Tuesday , March 18, 2014 - 2:12 PM
In “The Dark Knight Rises,” a masked villain leads a murderous crew into a packed football stadium and wages an attack involving guns and explosives. It’s just one of the more haunting scenes in what was one of the most anticipated movies of the summer, if not the year.
There is no evidence so far that the motives of the assailant in the Aurora, Colo., killings on Friday had any specific link to “The Dark Knight Rises.” It’s not clear why he chose to enter the movie theater at 12:30 a.m., not far into the midnight screening that marked the film’s opening day. Several survivors remarked on their initial confusion as the attack unfolded at seeing a masked figure silhouetted in a gaseous haze and the sounds of real gunshots mingling with the film soundtrack.
In superhero movies, violent attacks on the public by villains are key components of many plots, including “The Avengers” and “The Amazing Spider-man,” both in theaters now. By Hollywood standards, the Batman movies are more grim than bloody. The Christopher Nolan-directed “Dark Knight” trilogy has been more dark than that of typical superhero films, taking a cue from the comic book series published by DC Comics, including “Detective Comics” and writer Frank Miller’s gritty 1986 take on the character, “Batman: The Dark Knight.”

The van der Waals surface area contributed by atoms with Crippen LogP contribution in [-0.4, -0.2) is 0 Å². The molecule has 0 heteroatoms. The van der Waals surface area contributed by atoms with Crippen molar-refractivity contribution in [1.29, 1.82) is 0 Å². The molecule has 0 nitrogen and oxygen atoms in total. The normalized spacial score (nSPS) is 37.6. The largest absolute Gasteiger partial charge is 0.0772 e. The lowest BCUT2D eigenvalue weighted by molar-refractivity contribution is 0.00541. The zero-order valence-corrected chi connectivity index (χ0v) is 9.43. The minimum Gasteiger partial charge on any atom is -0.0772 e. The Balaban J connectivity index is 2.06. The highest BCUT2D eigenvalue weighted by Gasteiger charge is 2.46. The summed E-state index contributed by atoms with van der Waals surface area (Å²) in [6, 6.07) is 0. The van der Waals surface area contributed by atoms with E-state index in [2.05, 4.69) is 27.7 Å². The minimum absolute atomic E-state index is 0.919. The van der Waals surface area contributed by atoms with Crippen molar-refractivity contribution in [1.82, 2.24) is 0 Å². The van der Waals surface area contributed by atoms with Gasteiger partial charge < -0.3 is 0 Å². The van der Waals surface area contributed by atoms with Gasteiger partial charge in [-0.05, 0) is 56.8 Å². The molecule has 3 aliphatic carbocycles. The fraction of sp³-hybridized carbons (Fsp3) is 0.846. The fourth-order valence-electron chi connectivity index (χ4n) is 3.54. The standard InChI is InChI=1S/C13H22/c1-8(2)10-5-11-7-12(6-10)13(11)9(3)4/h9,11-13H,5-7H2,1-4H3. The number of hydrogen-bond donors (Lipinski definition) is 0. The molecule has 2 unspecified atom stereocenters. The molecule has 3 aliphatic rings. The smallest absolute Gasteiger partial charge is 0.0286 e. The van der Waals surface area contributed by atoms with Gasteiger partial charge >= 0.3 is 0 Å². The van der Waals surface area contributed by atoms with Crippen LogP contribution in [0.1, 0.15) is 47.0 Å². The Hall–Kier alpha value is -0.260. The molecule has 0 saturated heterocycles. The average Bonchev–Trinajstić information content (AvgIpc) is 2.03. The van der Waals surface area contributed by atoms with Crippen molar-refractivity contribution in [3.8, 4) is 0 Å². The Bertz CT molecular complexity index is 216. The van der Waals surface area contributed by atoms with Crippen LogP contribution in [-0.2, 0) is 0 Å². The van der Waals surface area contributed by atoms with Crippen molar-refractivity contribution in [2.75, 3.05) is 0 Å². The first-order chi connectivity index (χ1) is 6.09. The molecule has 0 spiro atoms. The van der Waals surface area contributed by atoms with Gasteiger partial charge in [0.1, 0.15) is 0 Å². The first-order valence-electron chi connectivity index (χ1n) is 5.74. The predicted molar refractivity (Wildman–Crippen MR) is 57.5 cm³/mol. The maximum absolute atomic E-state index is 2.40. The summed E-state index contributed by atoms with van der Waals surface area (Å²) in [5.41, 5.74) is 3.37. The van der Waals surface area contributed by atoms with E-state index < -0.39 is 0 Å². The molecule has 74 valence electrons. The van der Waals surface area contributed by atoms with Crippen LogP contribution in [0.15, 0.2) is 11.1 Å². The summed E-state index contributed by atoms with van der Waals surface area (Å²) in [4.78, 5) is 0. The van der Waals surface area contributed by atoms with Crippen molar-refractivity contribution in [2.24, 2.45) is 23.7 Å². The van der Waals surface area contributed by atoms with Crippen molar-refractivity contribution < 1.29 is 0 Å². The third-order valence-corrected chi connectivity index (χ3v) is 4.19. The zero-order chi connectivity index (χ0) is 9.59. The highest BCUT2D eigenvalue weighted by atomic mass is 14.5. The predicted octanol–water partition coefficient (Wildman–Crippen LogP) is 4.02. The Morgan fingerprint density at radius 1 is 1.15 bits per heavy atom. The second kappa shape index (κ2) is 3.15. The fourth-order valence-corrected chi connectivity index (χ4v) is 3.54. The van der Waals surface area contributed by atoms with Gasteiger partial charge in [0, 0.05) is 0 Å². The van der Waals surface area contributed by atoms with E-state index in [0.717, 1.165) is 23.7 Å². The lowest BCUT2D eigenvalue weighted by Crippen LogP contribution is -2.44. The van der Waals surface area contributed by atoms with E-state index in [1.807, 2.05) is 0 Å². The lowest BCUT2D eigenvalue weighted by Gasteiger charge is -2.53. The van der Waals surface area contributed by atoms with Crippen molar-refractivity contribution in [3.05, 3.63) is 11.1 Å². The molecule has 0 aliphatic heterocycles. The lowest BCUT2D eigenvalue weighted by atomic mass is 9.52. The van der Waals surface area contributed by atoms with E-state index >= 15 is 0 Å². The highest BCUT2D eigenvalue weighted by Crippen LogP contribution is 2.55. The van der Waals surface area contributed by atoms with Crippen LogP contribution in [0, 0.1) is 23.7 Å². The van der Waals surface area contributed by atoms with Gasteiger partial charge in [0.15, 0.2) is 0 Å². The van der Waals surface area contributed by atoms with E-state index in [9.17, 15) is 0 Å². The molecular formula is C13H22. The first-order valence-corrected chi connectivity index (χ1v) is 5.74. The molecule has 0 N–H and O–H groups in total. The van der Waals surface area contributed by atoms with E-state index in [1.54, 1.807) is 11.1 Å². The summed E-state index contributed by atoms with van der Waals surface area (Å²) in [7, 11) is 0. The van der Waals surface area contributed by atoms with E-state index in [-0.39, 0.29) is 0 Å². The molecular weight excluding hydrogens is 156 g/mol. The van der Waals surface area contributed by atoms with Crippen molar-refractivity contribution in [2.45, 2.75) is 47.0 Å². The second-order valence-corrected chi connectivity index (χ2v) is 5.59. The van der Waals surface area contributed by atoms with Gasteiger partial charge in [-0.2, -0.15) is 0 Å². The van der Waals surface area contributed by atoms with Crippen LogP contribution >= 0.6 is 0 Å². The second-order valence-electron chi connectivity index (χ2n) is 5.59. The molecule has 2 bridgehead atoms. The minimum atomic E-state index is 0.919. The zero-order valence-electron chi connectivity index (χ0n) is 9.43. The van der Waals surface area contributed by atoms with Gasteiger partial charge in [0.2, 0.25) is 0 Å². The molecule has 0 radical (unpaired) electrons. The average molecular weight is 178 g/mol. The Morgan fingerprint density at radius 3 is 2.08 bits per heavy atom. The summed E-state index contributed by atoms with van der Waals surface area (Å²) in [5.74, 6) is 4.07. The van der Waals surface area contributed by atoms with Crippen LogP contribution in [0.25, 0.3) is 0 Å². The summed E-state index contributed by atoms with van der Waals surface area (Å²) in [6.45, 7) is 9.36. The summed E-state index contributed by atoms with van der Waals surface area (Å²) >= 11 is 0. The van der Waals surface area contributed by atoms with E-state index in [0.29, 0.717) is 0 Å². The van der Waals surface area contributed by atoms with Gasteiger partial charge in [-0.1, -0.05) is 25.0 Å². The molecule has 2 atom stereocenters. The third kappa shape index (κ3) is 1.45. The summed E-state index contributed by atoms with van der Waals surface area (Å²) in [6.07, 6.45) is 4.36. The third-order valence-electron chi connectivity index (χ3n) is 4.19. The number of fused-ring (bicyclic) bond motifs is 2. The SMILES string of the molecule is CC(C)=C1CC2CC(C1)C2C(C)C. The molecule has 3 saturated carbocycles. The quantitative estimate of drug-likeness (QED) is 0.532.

There are general parallels to the Colorado shooting, “The Dark Knight” and the comic book character:
— Bruce Wayne’s drive to become Batman arose from witnessing the deaths of his parents, Thomas and Martha Wayne, at the hands of small-time criminal Joe Chill, who shot and killed them after they had left a movie theater.
— The Batman video game called “Arkham City” takes place in an abandoned movie theatre (The Monarch, outside of which Bruce Wayne’s parents were killed).
— In the “Dark Knight” graphic novel by Miller, the Joker slaughters the audience of a television talk show with gas.
— In the same book, a man beleaguered man shoots up a porn theater after being fired from his job, killing three people with a handgun.
— “The Dark Knight Rises” features at least two scenes where unsuspecting people are attacked in a public venue: the stock exchange and a football stadium.
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